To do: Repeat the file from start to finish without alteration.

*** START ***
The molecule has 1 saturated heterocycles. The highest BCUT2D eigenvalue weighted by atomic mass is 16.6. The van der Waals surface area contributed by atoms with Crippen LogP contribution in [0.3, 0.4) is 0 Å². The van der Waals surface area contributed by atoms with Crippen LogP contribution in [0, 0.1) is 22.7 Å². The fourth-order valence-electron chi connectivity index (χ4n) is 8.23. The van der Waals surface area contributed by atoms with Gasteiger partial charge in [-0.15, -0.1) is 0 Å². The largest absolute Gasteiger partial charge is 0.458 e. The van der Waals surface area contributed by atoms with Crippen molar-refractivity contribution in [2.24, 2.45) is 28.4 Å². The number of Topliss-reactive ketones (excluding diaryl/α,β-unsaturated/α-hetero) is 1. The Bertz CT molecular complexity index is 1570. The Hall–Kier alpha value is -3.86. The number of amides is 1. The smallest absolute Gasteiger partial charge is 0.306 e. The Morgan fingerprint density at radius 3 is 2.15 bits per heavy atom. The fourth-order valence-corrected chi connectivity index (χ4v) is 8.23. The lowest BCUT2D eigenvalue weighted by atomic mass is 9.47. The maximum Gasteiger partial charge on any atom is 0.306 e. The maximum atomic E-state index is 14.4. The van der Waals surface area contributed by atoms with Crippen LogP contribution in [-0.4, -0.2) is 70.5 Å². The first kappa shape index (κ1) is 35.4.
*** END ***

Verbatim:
The molecule has 1 saturated heterocycles. The highest BCUT2D eigenvalue weighted by atomic mass is 16.6. The van der Waals surface area contributed by atoms with Crippen LogP contribution in [0.3, 0.4) is 0 Å². The van der Waals surface area contributed by atoms with Crippen LogP contribution in [0, 0.1) is 22.7 Å². The fourth-order valence-electron chi connectivity index (χ4n) is 8.23. The van der Waals surface area contributed by atoms with Gasteiger partial charge in [-0.15, -0.1) is 0 Å². The largest absolute Gasteiger partial charge is 0.458 e. The van der Waals surface area contributed by atoms with Crippen molar-refractivity contribution in [2.24, 2.45) is 28.4 Å². The number of Topliss-reactive ketones (excluding diaryl/α,β-unsaturated/α-hetero) is 1. The Bertz CT molecular complexity index is 1570. The Hall–Kier alpha value is -3.86. The number of amides is 1. The smallest absolute Gasteiger partial charge is 0.306 e. The Morgan fingerprint density at radius 3 is 2.15 bits per heavy atom. The fourth-order valence-corrected chi connectivity index (χ4v) is 8.23. The lowest BCUT2D eigenvalue weighted by atomic mass is 9.47. The maximum Gasteiger partial charge on any atom is 0.306 e. The maximum atomic E-state index is 14.4. The van der Waals surface area contributed by atoms with Crippen LogP contribution in [-0.4, -0.2) is 70.5 Å². The first kappa shape index (κ1) is 35.4.